#### Transcript Incorrect Reasoning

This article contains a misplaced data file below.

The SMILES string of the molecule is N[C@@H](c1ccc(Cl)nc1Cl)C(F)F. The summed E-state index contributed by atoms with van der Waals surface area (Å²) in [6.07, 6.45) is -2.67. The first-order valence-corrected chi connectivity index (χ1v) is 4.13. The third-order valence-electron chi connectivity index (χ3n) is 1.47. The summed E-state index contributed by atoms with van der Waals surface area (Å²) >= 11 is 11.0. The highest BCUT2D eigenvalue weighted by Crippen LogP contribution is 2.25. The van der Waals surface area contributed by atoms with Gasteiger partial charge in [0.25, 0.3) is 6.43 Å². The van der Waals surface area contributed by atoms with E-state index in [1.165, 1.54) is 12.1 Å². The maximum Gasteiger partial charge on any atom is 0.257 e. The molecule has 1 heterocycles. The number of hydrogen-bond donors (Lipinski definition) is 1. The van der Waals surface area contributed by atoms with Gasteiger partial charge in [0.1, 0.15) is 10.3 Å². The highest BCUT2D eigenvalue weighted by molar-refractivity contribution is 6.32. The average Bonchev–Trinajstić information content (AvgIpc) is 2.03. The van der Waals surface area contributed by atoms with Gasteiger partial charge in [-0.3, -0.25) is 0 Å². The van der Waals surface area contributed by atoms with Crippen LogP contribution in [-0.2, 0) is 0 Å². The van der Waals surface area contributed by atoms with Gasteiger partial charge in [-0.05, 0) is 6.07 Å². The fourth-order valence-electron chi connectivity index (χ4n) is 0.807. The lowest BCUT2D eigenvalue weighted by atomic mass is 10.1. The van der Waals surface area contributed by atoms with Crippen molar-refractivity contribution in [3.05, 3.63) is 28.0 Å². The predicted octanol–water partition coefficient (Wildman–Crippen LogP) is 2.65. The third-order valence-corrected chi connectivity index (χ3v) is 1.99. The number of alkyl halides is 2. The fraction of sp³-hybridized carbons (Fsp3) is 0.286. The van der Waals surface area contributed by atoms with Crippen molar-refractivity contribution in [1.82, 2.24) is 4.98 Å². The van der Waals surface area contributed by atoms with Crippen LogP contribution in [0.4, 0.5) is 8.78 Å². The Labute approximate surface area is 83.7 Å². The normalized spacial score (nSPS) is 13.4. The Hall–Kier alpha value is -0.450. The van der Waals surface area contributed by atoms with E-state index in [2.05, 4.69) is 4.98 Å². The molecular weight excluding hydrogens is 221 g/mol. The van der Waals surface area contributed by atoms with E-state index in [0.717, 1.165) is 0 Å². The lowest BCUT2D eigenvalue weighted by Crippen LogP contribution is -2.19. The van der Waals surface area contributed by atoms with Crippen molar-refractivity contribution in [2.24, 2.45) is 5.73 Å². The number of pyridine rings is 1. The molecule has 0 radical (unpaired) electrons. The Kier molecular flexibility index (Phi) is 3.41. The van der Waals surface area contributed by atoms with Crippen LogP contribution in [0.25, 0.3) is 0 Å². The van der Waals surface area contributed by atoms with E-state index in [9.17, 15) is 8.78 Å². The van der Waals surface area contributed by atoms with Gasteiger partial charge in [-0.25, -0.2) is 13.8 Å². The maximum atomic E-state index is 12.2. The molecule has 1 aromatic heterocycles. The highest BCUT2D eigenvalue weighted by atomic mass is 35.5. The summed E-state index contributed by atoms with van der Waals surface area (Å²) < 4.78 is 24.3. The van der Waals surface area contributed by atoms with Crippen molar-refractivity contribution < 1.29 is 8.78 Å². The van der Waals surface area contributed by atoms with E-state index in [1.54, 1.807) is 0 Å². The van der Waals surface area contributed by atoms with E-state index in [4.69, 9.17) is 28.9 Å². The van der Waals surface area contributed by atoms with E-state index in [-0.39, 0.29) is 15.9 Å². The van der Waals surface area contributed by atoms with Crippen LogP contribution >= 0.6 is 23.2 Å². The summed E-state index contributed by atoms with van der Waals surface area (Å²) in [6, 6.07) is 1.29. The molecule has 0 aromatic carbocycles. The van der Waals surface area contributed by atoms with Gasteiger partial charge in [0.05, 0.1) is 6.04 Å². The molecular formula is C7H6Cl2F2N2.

Incorrect reasoning is context dependent • Incorrect reasoning may be called a misconception, preconception, alternative concept, etc. • Application of incorrect reasoning depends on how a topic is presented (rck at const. Speed ex.) – I.E. the contextual features People make sense of the world by using models • A model is a functional mental construct associated with a concept that can be applied in context settings relevant to explanatory results (Bao and others, 766) • Correct model = expert model • Incorrect/partially correct model = common model • Students’ ability to apply models correctly can vary by context A personal example • Students can correctly answer: – Is a net force acting on an object traveling at constant velocity? – What is Newton’s First Law? – Draw a free body diagram for an object falling at terminal velocity • But most got the following test question wrong: – Suppose that a 10,000 kg jet is cruising at a constant velocity when the force of the thrust from its engines is a constant 80,000N. What is the acceleration of the jet? What is the force of air resistance acting on the jet? • There is something about the context that is confusing students! Common model usage varies • May be consistently used for all problems • May be used inconsistently used – Dependent upon the number of contextual features embedded in the presentation of the problem or question Contextual features • Velocity • Acceleration • Pushing • Mass Multiple contextual features limit common modeling analysis • Difficult to tell which contextual feature is activating common model usage. • Bob/Jay Example #1 • Is it the contextual feature of mass or of pushing that is confusing students? Isolating contextual features is more useful • Allows assessment of common model • Bob/Jay Example #2 • Strong suggestion that a student who answered incorrectly is using an incorrect model based on the physical feature of mass THE DATA Number of Students 280 Abilities => wide range. Table Summarizing the data Vel. Mass Push Accel. Score 0.20 0.18 0.27 0.71 Concentration factor 0.63 0.64 0.42 0.58 Concentration Factor? • C > 0.5 High concentration factor • 0.2 <C< 0.5 Medium concentration factor • C < 0.2 Low concentration factor • Velocity, mass, and acceleration high concentration • Push low concentration • All scores are poor except Acceleration – students use wrong model for those. • What did we find out? Two students, Bob and Jay, sit in identical office chairs facing each other. Bob has a mass of 100 kg and Jay has a mass of 70 kg. Both Bob and Jay place their feet against the other. They then both suddenly push outward with their feet at the same time, causing both chairs to move. In this situation, while their feet are still in contact, which of the following choices describes the force? a. Jay exerts a force on Bob, but Bob doesn’t exert a force on Jay. b. Bob exerts a force on Jay, but Jay doesn’t exert a force on Bob. c. Each student exerts a force on the other, but Jay exerts the larger force. d. Each student exerts a force on the other, but Bob exerts the larger force. e. Each student exerts the same amount of force on the other. f. None of the above is appropriate. Write in your response. Student Response - Mass They found consistent wrong model used. Question 1 3% 8% Smaller 38% Bigger Same * None 51% • Question 2 Car 1 traveling along the street and collides with a stationary car. Both cars are the same mass. Which statements describe the forces involved? a. The stationary car exerts a larger force on the moving car. b. The moving car exerts a larger force on the stationary car. c. Both cars will feel the same force. d. Only the stationary car will feel a force. e. You cannot tell from the given information. Student Response - Velocity They found consistent wrong model used. Question 2 4% 1% Stationary Moving 44% 51% Same * Can't tell Question 3 • Two cars are traveling towards each other. One car is going at 40 mph while the other car is traveling at 60 mph. Which statements describe the forces involved during the collision? a. b. c. d. The faster car feels a larger force than the slower car. The slower car feels a larger force than the faster car. Both cars will feel the same force. Only the slower car will feel a force. Student Response Velocity They found consistent wrong model used. Question 3 2% 7% Faster 35% Slower Same * 56% Only slower Question 4 • Two cars traveling in the same direction collide. One car is traveling at 40 mph while the other car is traveling at 60 mph. Which statements describe the forces involved during the collision? a. b. c. d. The faster car feels a larger force than the slower car. The slower car feels a larger force than the faster car. Both cars will feel the same force. Only the slower car will feel a force. Student Response 4 Question 4 They found consistent wrong model used. 3% 8% Faster 33% Slower Same * 56% Only slower Question 5 • Car 1 traveling along the street and collides with a stationary car 2. Both cars are the same mass. Which statements below describe the magnitude of the acceleration on the cars? a. b. c. d. e. Car 1 will have a larger acceleration than car 2. Car 2 will have a larger acceleration than car 1. Both cars will have the same acceleration. Only the stationary car will feel acceleration. You cannot tell from the given information. Student Response They found consistent correct model used. Question 5 12% 14% Car 1 18% Car 2 Same * 27% Only car 2 Can't tell 29% Compare/Contrast Results • Velocity – They found – consistent wrong model – We found agreement • Mass – They found – consistent wrong model – We found agreement • Pushing – They found – inconsistent wrong response – We found – Now that I look at it my questions don’t address this model. • Acceleration – They found – consistent correct response – We found – very erratic data. Lowest % correct